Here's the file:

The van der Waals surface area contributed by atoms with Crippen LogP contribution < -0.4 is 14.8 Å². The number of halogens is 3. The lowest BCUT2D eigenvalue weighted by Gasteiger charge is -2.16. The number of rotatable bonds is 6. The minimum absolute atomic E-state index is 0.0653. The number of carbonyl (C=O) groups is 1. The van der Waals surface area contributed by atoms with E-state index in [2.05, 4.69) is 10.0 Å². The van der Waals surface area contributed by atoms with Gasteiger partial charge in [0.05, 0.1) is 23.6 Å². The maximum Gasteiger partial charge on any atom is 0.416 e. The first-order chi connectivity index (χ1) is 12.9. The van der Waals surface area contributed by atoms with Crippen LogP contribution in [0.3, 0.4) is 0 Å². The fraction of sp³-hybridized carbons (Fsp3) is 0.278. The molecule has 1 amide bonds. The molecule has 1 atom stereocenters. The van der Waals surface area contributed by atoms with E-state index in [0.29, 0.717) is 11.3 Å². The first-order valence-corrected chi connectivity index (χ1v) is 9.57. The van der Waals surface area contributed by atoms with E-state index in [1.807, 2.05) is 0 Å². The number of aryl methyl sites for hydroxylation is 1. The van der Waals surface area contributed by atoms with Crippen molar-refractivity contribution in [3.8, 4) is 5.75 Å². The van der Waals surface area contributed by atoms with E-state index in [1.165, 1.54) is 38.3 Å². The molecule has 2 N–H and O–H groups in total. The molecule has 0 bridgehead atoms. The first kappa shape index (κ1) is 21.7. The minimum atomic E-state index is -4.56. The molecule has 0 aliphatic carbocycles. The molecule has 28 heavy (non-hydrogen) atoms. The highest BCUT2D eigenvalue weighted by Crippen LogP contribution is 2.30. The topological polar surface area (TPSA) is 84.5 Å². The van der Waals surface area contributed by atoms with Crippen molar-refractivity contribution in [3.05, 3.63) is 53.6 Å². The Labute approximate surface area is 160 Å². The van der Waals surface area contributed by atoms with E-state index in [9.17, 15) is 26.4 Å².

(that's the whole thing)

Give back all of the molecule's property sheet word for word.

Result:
The van der Waals surface area contributed by atoms with Crippen LogP contribution < -0.4 is 14.8 Å². The number of halogens is 3. The lowest BCUT2D eigenvalue weighted by Gasteiger charge is -2.16. The number of rotatable bonds is 6. The minimum absolute atomic E-state index is 0.0653. The number of carbonyl (C=O) groups is 1. The van der Waals surface area contributed by atoms with E-state index in [2.05, 4.69) is 10.0 Å². The van der Waals surface area contributed by atoms with Gasteiger partial charge in [0.05, 0.1) is 23.6 Å². The maximum Gasteiger partial charge on any atom is 0.416 e. The first-order chi connectivity index (χ1) is 12.9. The van der Waals surface area contributed by atoms with Crippen LogP contribution in [0.3, 0.4) is 0 Å². The fraction of sp³-hybridized carbons (Fsp3) is 0.278. The molecule has 1 amide bonds. The molecule has 1 atom stereocenters. The van der Waals surface area contributed by atoms with E-state index in [0.29, 0.717) is 11.3 Å². The first-order valence-corrected chi connectivity index (χ1v) is 9.57. The van der Waals surface area contributed by atoms with E-state index in [1.807, 2.05) is 0 Å². The number of aryl methyl sites for hydroxylation is 1. The van der Waals surface area contributed by atoms with Crippen molar-refractivity contribution in [3.8, 4) is 5.75 Å². The van der Waals surface area contributed by atoms with E-state index in [1.165, 1.54) is 38.3 Å². The molecule has 2 N–H and O–H groups in total. The molecule has 0 bridgehead atoms. The first kappa shape index (κ1) is 21.7. The minimum atomic E-state index is -4.56. The molecule has 0 aliphatic carbocycles. The molecule has 28 heavy (non-hydrogen) atoms. The highest BCUT2D eigenvalue weighted by Crippen LogP contribution is 2.30. The topological polar surface area (TPSA) is 84.5 Å². The van der Waals surface area contributed by atoms with Crippen molar-refractivity contribution in [3.05, 3.63) is 53.6 Å². The Labute approximate surface area is 160 Å². The van der Waals surface area contributed by atoms with E-state index in [9.17, 15) is 26.4 Å².